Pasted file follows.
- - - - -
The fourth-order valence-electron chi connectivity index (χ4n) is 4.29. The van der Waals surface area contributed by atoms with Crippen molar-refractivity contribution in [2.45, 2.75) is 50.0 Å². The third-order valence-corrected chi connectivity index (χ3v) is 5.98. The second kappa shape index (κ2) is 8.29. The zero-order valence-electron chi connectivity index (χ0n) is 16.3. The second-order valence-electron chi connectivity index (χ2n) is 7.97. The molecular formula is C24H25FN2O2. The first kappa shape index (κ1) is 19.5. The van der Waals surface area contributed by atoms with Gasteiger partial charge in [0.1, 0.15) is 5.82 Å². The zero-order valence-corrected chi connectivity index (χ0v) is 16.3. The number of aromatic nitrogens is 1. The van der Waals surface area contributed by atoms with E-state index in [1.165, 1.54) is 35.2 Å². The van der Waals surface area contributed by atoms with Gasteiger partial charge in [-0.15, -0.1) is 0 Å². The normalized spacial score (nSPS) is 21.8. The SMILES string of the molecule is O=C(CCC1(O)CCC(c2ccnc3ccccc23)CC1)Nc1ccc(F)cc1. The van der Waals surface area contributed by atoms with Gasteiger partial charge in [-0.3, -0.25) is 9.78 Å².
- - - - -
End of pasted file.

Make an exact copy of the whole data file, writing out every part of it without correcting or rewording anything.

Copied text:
The fourth-order valence-electron chi connectivity index (χ4n) is 4.29. The van der Waals surface area contributed by atoms with Crippen molar-refractivity contribution in [2.45, 2.75) is 50.0 Å². The third-order valence-corrected chi connectivity index (χ3v) is 5.98. The second kappa shape index (κ2) is 8.29. The zero-order valence-electron chi connectivity index (χ0n) is 16.3. The second-order valence-electron chi connectivity index (χ2n) is 7.97. The molecular formula is C24H25FN2O2. The first kappa shape index (κ1) is 19.5. The van der Waals surface area contributed by atoms with Gasteiger partial charge in [0.1, 0.15) is 5.82 Å². The zero-order valence-corrected chi connectivity index (χ0v) is 16.3. The number of aromatic nitrogens is 1. The van der Waals surface area contributed by atoms with E-state index in [1.165, 1.54) is 35.2 Å². The van der Waals surface area contributed by atoms with Gasteiger partial charge in [-0.15, -0.1) is 0 Å². The normalized spacial score (nSPS) is 21.8. The SMILES string of the molecule is O=C(CCC1(O)CCC(c2ccnc3ccccc23)CC1)Nc1ccc(F)cc1. The van der Waals surface area contributed by atoms with Gasteiger partial charge in [-0.3, -0.25) is 9.78 Å².